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This article is published by Ethical Corporation, 3-9-2007

by:
Rajesh Chhabara

Asia-Pacific:

Indian garment factories – Campaigners, courts, controversy



As two labour campaign groups prepare to be sued for libel, big brands continue to buy from the jeans supplier taking the activists to court.

For two prominent Dutch labour rights campaign groups, the Clean Clothes Campaign (CCC) and the India Committee of the Netherlands (ICN), the past year has been a struggle to say the least.

Both groups have been banned, since July 2006, from agitating, both in India and overseas, after they allegedly defamed an Indian supplier of jeans to international brands including G-Star, Gap, Mexx, Ann Taylor, RaRe and Guess.

Bangalore-based Fibers and Fabrics International (and its subsidiary Jean Knit) say they are the victims of “cyber crime, acts of [a] racist and xenophobic nature and criminal defamation” from the two non-governmental organisations.

As Ethical Corporation went to press, CCC, ICN and their European internet service providers were preparing to stand trial for libel, with a first hearing of the case scheduled for 31 August.

In May 2006, working with local unions and labour activists, CCC launched a public campaign against Fibers and Fabrics International and Jean Knit while alleging serious violations of labour rights in two factories based on its investigations and worker interviews. CCC’s findings were confirmed by a fact-finding mission made up of seven human rights and women’s rights organisations in August 2006.

Irked by the reports, the suppliers first sued the local unions and NGOs and successfully obtained court orders restraining them from circulating any information about working conditions in the factories. Then, the suppliers sent a legal notice to CCC, ICN and their internet service providers, Antenna and Xs4all, asking them to remove reports on factory working conditions from their websites. When CCC and ICN did not oblige, the suppliers sued them as well.

Mohammed Ghiase, director of Fibers and Fabrics, says: “We are fighting for justice. Local NGOs were spreading incorrect information about the factory even after we provided all the facts to them. Taking them to court was the only remedy.”

Business as usual
For several months, CCC has been asking Fibers and Fabrics and Jean Knit to engage in a dialogue – rather than legal action – with local unions and NGOs to improve working conditions and labour relations. CCC has also been urging retail brands to put pressure on the suppliers to participate in the dialogue.

But Ghiase says: “We have invited the Clean Clothes Campaign for a direct talk several times and even now they are welcome to our factory for a dialogue and to see for themselves that information supplied by local NGOs and unions is not true.”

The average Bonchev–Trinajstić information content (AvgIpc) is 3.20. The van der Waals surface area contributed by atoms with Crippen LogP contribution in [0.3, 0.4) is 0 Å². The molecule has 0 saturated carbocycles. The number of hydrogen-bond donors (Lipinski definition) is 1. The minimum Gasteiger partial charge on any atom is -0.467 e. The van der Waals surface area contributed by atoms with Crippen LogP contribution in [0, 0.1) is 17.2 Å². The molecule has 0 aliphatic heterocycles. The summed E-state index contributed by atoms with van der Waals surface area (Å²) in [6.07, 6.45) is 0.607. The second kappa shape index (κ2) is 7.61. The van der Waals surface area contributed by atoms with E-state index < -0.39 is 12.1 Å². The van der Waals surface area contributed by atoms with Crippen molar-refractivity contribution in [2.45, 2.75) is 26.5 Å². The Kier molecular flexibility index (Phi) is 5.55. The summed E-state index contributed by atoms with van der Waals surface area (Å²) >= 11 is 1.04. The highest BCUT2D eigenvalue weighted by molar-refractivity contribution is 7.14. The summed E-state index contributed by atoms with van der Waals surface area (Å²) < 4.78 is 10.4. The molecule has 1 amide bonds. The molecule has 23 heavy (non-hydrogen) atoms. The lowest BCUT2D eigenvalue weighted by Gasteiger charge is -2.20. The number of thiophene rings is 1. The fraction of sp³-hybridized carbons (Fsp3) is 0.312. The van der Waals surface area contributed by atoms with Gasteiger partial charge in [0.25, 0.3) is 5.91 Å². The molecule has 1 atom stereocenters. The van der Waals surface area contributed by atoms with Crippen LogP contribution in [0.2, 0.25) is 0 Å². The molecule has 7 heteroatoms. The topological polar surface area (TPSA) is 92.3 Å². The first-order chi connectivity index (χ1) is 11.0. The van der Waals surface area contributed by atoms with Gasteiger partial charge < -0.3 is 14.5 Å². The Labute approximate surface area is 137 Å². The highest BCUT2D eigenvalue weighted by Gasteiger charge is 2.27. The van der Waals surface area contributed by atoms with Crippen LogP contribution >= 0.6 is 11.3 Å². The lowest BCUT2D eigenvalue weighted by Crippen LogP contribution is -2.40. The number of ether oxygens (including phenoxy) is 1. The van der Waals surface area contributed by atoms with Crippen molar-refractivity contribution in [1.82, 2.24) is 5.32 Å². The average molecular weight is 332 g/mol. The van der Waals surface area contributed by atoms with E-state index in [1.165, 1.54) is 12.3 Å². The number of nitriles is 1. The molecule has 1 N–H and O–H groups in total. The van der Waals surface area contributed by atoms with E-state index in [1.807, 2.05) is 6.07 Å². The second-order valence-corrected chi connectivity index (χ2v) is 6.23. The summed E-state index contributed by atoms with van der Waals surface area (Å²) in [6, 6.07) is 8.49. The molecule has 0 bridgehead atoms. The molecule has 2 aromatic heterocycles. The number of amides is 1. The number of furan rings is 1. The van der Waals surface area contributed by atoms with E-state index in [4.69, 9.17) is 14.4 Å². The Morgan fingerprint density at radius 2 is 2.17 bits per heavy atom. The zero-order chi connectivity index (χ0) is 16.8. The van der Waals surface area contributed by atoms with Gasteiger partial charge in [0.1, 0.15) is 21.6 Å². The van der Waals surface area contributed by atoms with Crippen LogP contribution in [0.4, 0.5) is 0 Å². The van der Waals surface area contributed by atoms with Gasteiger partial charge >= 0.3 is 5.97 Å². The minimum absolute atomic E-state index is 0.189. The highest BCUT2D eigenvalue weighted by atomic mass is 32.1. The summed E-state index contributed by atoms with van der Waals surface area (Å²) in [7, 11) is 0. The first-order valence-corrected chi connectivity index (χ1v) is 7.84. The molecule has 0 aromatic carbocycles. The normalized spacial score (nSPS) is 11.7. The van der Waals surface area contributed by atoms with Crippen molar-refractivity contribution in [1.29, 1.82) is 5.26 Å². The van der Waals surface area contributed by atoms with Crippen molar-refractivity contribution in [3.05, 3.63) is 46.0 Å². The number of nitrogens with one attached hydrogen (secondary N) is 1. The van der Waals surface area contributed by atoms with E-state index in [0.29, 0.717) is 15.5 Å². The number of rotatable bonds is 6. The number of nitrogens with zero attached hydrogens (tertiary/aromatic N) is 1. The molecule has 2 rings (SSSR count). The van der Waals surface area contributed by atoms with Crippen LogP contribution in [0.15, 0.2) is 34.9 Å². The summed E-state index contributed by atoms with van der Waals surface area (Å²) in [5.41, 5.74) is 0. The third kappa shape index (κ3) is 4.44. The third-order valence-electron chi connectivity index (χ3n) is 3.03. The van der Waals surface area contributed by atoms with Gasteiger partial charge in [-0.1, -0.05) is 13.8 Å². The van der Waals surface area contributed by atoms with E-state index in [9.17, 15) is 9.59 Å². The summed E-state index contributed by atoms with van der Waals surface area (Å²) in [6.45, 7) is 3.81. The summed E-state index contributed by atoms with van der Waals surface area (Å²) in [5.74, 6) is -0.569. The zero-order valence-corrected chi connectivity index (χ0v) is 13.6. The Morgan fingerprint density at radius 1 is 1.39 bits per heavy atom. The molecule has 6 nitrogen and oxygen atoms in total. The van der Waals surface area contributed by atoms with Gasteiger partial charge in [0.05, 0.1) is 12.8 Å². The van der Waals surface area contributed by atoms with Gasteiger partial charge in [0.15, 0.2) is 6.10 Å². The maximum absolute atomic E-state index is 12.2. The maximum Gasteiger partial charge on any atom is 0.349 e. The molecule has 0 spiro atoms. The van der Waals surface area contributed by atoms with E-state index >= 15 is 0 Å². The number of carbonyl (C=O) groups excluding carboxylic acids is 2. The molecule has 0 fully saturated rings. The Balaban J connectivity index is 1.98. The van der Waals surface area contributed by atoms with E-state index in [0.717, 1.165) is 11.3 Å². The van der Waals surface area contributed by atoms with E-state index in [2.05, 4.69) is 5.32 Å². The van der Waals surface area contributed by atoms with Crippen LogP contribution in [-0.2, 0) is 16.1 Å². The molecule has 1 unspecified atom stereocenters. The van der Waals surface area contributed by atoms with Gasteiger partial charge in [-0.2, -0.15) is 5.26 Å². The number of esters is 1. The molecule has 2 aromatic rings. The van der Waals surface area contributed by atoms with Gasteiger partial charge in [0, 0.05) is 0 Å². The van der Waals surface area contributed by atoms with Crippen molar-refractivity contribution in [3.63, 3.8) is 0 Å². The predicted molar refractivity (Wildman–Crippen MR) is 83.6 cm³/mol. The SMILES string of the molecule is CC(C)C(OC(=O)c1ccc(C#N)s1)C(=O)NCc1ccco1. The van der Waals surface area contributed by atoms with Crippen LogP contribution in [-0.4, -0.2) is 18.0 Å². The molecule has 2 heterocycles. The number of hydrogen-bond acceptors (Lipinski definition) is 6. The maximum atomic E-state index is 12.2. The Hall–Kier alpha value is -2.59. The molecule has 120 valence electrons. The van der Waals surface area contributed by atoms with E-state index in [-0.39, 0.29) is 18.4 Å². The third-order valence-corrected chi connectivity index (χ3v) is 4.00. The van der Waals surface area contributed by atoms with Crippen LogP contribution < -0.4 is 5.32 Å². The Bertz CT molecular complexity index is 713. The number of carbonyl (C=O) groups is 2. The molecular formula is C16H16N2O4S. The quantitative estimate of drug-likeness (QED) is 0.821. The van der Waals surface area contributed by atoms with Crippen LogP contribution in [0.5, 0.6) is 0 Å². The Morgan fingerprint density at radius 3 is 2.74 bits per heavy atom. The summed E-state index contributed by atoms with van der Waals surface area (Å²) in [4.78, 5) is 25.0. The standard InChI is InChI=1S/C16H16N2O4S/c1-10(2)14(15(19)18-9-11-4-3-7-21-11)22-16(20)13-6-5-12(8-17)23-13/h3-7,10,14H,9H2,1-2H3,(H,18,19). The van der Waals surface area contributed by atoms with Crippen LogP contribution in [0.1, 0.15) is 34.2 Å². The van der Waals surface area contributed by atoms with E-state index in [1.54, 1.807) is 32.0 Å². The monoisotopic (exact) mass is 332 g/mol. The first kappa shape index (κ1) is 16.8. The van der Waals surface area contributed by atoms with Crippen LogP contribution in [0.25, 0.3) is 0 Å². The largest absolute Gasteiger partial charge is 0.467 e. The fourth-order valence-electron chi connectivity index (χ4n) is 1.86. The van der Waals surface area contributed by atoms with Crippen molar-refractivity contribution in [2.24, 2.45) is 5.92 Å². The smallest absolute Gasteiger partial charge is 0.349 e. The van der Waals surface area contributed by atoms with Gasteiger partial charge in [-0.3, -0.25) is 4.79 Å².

All brands have written to the suppliers asking them to investigate, but have continued to source from the factories. Only Tommy Hilfiger has threatened to withdraw business unless all issues raised by the CCC are resolved.

In the court petition, the factory owners have used this to their advantage by saying that their customers, which are reputed international brands, have repeatedly audited the factories and found no violations or truth in CCC’s allegations.

An investigation by the local labour commissioner in December 2006 concluded that “the complaint raised by CCC and others is malicious and not based on facts and reality”. This has also helped Fibers and Fabrics and Jean Knit’s case. A local analyst says: “Brands’ behaviour in this case is intriguing. Against conventional practice, they have continued to source from the supplier. This may have emboldened the supplier to go after labour activists more aggressively.”

CCC accuses G-Star – the largest customer – of doing nothing to put pressure on the suppliers. Critics say others have also merely paid lip service.

Esther de Haan of CCC says: “Suing all human rights organisations that report about working conditions in the garment industry in Bangalore will not solve anything.”

Interestingly, apart from being compliance-approved by several brands, six factories run by the same suppliers have managed to get SA8000 certification. Recently, the certifications were suspended after CCC complained to Social Accountability International, the SA8000 standards body.

Little reported by the national and international media so far, this legal battle has the potential to seriously limit the role that unions, labour rights campaigners and civil society organisations can play in exposing abusive working conditions in the notorious clothing supply chains of India.

Local observers fear that the ongoing case may set an example for other factory owners, who might launch copy-cat suits against those who try to take up workers’ causes.

Stitches in time

  • November 2005 – the Clean Clothes Campaign and the India Committee of the Netherlands interview Bangalore factory workers, revealing alleged violations of labour rights.
  • March 2006 – more interviews uncover further allegations of abuse, forced overwork and non-payment of overtime.
  • May 2006 – the two NGOs launch a campaign against supplier Fibers and Fabrics International.
  • July 2006 – a court bans both NGOs from campaigning in India and overseas.
  • August 2006 – human rights organisations back up the NGOs’ claims of factory abuse.
  • December 2006 – Bangalore labour commission finds the NGOs’ claims “malicious”.
  • August 2007 – the NGOs prepare to stand trial for libel.


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